Mar 21, 2024 - Economy

Biden economists' glowing message: Full employment and less inflation

Photo illustration of Joseph Biden smiling with an upwards trending line and stars

Photo illustration: Eniola Odetunde/Axios. Photo: Kyle Rivas/Stringer via Getty Images

Full employment has arrived, and it is marvelous. That, in a sentence, is the Biden White House's view of the labor market in 2024, according to a major report from its in-house economists out Thursday morning.

Why it matters: Biden's re-election hopes hinge on the job market remaining robust — creating wide-ranging benefits for workers — while inflation continues to fall. His economic team argues that is indeed plausible, contrary to inflation-fighting economic orthodoxy.

Driving the news: The Economic Report of the President, issued by the White House Council of Economic Advisers, describes "little evidence" that tight labor markets in the post-pandemic period caused higher inflation than would have been the case otherwise.

  • The economists consider previous episodes of full employment — or the maximum level of employment the economy can handle without causing a surge in inflation.
  • The precise level of full employment is subject to much debate, with different economic models spitting out various estimates.

What they're saying: "I think we are certainly hovering around full employment," Jared Bernstein, chair of the Council of Economic Advisers, tells Axios. "What we're seeing now is the maintenance of full employment with significant disinflation."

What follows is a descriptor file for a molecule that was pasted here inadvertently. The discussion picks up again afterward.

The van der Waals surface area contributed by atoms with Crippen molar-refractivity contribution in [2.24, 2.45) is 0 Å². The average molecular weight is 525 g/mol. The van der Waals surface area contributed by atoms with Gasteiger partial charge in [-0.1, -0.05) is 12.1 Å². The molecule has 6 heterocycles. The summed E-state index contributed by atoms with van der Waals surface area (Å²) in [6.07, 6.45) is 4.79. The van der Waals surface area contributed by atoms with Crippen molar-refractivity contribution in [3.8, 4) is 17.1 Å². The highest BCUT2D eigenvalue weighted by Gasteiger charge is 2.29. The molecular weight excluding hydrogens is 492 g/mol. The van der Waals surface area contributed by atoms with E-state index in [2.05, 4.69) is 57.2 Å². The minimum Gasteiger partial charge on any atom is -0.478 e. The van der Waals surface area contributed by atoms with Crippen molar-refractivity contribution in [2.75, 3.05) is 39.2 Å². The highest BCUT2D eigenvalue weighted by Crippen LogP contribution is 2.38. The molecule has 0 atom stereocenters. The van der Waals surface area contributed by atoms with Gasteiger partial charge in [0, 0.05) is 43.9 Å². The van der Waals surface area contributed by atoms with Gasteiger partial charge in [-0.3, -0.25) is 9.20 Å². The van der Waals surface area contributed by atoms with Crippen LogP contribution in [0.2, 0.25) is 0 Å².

• The CEA argues that if full employment were the central cause of the current inflation surge, the easing of price pressures "should have brought about a substantial slackening of the labor market."

The big picture: Workers are still enjoying many of the side effects of a strong labor market — including shrinking racial and gender gaps in employment and strong bargaining power on the part of workers.

  • "The benefits of full employment multiply when the conditions persist," Bernstein says.

Where it stands: For instance, the latest jobs report shows the employment gap between prime-age Black and white workers at a record low.

  • Meanwhile, unions have scored historic labor deals in recent years — a sign that workers have the upper hand.

What to watch: The current dynamics of the job market have striking differences from the full employment of pre-pandemic times. On the negative side, strong inflation has eaten away at wage gains.

  • But unlike in the 2010s, nominal wages have soared — and now that inflation is subsiding, there are gains in real terms. There's a productivity boom underway allowing that to be the case without inflation fears.

Bernstein also pointed to the Biden administration's efforts to build up domestic manufacturing and invest in green energy.

  • "That wasn't happening back then," Bernstein says. "We would characterize this as a period of full employment, with a side of strong investment."

Of note: The chapter on full employment is dedicated to William Spriggs, the former chief economist of the AFL-CIO and passionate advocate for full employment, who died last year.

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